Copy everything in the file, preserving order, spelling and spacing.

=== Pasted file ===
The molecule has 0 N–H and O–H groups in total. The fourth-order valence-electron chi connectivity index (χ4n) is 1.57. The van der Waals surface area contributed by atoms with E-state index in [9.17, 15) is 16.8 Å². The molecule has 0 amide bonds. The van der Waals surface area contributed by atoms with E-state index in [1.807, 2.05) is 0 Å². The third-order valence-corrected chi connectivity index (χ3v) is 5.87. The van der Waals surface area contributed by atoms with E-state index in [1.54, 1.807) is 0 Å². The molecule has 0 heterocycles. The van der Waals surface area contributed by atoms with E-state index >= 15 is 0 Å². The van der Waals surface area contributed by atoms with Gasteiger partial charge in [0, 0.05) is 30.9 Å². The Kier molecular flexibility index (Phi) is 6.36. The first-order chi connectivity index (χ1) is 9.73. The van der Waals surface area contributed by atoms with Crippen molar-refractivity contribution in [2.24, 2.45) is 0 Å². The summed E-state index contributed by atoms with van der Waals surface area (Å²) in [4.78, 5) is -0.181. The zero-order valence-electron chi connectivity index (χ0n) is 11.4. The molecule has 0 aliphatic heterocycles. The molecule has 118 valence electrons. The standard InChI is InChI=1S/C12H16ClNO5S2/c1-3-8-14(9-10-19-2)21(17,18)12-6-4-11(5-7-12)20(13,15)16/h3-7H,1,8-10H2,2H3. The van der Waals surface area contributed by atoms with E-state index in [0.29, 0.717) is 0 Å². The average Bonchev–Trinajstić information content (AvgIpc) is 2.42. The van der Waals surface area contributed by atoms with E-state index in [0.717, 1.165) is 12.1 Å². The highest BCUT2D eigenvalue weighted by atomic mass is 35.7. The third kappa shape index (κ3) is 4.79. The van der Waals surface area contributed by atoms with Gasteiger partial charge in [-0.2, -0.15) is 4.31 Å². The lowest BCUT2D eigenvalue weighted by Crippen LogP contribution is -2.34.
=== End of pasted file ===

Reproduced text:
The molecule has 0 N–H and O–H groups in total. The fourth-order valence-electron chi connectivity index (χ4n) is 1.57. The van der Waals surface area contributed by atoms with E-state index in [9.17, 15) is 16.8 Å². The molecule has 0 amide bonds. The van der Waals surface area contributed by atoms with E-state index in [1.807, 2.05) is 0 Å². The third-order valence-corrected chi connectivity index (χ3v) is 5.87. The van der Waals surface area contributed by atoms with E-state index in [1.54, 1.807) is 0 Å². The molecule has 0 heterocycles. The van der Waals surface area contributed by atoms with E-state index >= 15 is 0 Å². The van der Waals surface area contributed by atoms with Gasteiger partial charge in [0, 0.05) is 30.9 Å². The Kier molecular flexibility index (Phi) is 6.36. The first-order chi connectivity index (χ1) is 9.73. The van der Waals surface area contributed by atoms with Crippen molar-refractivity contribution in [2.24, 2.45) is 0 Å². The summed E-state index contributed by atoms with van der Waals surface area (Å²) in [4.78, 5) is -0.181. The zero-order valence-electron chi connectivity index (χ0n) is 11.4. The molecule has 0 aliphatic heterocycles. The molecule has 118 valence electrons. The standard InChI is InChI=1S/C12H16ClNO5S2/c1-3-8-14(9-10-19-2)21(17,18)12-6-4-11(5-7-12)20(13,15)16/h3-7H,1,8-10H2,2H3. The van der Waals surface area contributed by atoms with E-state index in [0.29, 0.717) is 0 Å². The average Bonchev–Trinajstić information content (AvgIpc) is 2.42. The van der Waals surface area contributed by atoms with E-state index in [0.717, 1.165) is 12.1 Å². The highest BCUT2D eigenvalue weighted by atomic mass is 35.7. The third kappa shape index (κ3) is 4.79. The van der Waals surface area contributed by atoms with Gasteiger partial charge in [-0.2, -0.15) is 4.31 Å². The lowest BCUT2D eigenvalue weighted by Crippen LogP contribution is -2.34.